Photo: BoekeMarion Nestle, along with other nutritionists have joined the Corn Refiners Association in criticizing the recent Princeton study on High Fructose Corn Syrup. Indeed the very title of Nestle’s post on the subject — “HFCS makes rats fat?” — seems to question the well-established practice of using rats to test hypotheses regarding human nutrition.
While I personally found her objections unpersuasive, she raised several issues with the researchers work that have been echoed far and wide. She questioned the methodology of the study as well as whether there was indeed a direct comparison made between HFCS and sucrose. She also claimed the following:
[A]s summarized in Table 1 in the paper, the researchers did only two experiments that actually compared the effects of HFCS to sucrose on weight gain, and these gave inconsistent results. Their other experiments compared HFCS to chow alone.
…Although the authors say calorie intake was the same, they do not report calories consumed nor do they discuss how they determined that calorie intake was the same. This is an important oversight because measuring the caloric intake of lab rats is notoriously difficult to do (they are messy).
In response, Jennifer LaRue Huget of the Washington Post, in an otherwise unsympathetic blog post, contacted the study’s lead author, Princeton’s Dr. Bart Hoebel, to give him a chance to respond to Marion Nestle’s (and others’) criticisms.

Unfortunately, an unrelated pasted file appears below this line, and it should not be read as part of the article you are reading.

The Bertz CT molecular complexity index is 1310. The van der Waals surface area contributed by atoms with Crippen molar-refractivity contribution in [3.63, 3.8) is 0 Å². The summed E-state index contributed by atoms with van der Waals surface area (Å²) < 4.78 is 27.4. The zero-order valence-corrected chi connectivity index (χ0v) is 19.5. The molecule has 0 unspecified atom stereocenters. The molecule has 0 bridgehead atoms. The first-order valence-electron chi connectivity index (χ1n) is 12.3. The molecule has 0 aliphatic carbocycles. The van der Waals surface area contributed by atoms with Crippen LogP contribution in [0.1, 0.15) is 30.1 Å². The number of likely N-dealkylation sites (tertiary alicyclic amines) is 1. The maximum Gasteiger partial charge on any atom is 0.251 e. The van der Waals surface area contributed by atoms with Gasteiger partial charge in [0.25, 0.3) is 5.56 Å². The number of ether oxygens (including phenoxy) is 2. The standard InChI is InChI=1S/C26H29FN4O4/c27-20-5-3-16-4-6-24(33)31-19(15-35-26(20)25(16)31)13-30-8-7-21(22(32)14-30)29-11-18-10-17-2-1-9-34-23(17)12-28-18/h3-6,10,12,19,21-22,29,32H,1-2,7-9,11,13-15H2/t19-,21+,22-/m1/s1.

In sum, he basically declared Nestle incorrect. According to Hoebel, the researchers did compare rats which consumed HFCS with those which consumed sucrose directly and they did carefully record and present in the paper precise caloric intake for each rat, as well as the source. He also observed that they put anti-drip guards on the liquid dispensers and picked up any spilled chow to eliminate the risk of overestimating caloric consumption. As Hoebel put it a bit puckishly: “This is all explained in the article for anyone who wants to study it carefully.”
It appears that Nestle didn’t review the study rigorously. It’s certainly true that she has long been skeptical of finger-pointing studies on particular ingredients. She feels strongly that all processed sweeteners are bad (which they are) but her reaction to this study 1) suggests that in this case her bias has gotten the better of her objective review of new research and 2) inadvertantly aids the very corporate behemoths that she has spent much of her career combating. The food industry is already touting Nestle’s opposition to the study as an indication of its lack of merit.
Tom Philpott summed up the issue well in his recent post concerning the idiocy of our obsession with corn:
All processed sweeteners add empty calories to food; but calorie for calorie, HFCS appears to be even worse than white sugar. Although the two sweeteners have roughly the same fructose/glucose ratio, we mammals seem to metabolize the HFCS differently than we do cane sugar.
Still, I have reached out to the study author myself to see if he can clarify some of the other objections that have arisen. There is clearly hostility in surprising quarters to evidence that HFCS may accelerate weight gain and cause increased risk of metabolic disorders in humans. And yet it’s a crucial piece of the obesity epidemic puzzle. I don’t understand why Nestle and others who care about addressing obesity don’t see it that way.
The full exchange between the WaPo’s LaRue Huget and Dr. Hoebel is below:
JLH: Can you explain, for the nonscientific folks out there, how reliably rat-study results translate to humans?